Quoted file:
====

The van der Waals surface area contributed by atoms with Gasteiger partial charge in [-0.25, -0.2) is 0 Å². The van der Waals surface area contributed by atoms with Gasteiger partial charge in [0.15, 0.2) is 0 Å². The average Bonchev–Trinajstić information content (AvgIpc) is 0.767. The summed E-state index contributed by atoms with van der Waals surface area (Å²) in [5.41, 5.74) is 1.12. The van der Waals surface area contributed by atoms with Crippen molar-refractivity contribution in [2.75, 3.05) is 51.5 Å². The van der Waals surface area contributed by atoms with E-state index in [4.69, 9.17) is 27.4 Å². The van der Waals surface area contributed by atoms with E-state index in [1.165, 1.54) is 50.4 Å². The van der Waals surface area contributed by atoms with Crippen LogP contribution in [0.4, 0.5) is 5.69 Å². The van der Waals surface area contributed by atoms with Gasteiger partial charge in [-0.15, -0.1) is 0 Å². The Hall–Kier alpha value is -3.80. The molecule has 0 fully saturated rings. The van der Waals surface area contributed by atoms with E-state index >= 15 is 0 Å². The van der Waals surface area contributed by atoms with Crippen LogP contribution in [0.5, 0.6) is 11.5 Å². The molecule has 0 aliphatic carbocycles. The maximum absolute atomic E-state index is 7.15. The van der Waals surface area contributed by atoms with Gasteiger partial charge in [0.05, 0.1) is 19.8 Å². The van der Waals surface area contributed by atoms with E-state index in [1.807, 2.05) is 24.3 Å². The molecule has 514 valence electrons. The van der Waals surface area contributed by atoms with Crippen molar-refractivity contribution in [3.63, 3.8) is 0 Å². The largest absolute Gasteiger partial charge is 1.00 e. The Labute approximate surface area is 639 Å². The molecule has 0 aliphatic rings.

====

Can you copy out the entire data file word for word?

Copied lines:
The van der Waals surface area contributed by atoms with Gasteiger partial charge in [-0.25, -0.2) is 0 Å². The van der Waals surface area contributed by atoms with Gasteiger partial charge in [0.15, 0.2) is 0 Å². The average Bonchev–Trinajstić information content (AvgIpc) is 0.767. The summed E-state index contributed by atoms with van der Waals surface area (Å²) in [5.41, 5.74) is 1.12. The van der Waals surface area contributed by atoms with Crippen molar-refractivity contribution in [2.75, 3.05) is 51.5 Å². The van der Waals surface area contributed by atoms with E-state index in [4.69, 9.17) is 27.4 Å². The van der Waals surface area contributed by atoms with E-state index in [1.165, 1.54) is 50.4 Å². The van der Waals surface area contributed by atoms with Crippen LogP contribution in [0.4, 0.5) is 5.69 Å². The van der Waals surface area contributed by atoms with Gasteiger partial charge in [-0.15, -0.1) is 0 Å². The Hall–Kier alpha value is -3.80. The molecule has 0 fully saturated rings. The van der Waals surface area contributed by atoms with E-state index >= 15 is 0 Å². The van der Waals surface area contributed by atoms with Crippen LogP contribution in [0.5, 0.6) is 11.5 Å². The molecule has 0 aliphatic carbocycles. The maximum absolute atomic E-state index is 7.15. The van der Waals surface area contributed by atoms with Gasteiger partial charge in [0.05, 0.1) is 19.8 Å². The van der Waals surface area contributed by atoms with E-state index in [1.807, 2.05) is 24.3 Å². The molecule has 514 valence electrons. The van der Waals surface area contributed by atoms with Crippen molar-refractivity contribution in [3.63, 3.8) is 0 Å². The largest absolute Gasteiger partial charge is 1.00 e. The Labute approximate surface area is 639 Å². The molecule has 0 aliphatic rings.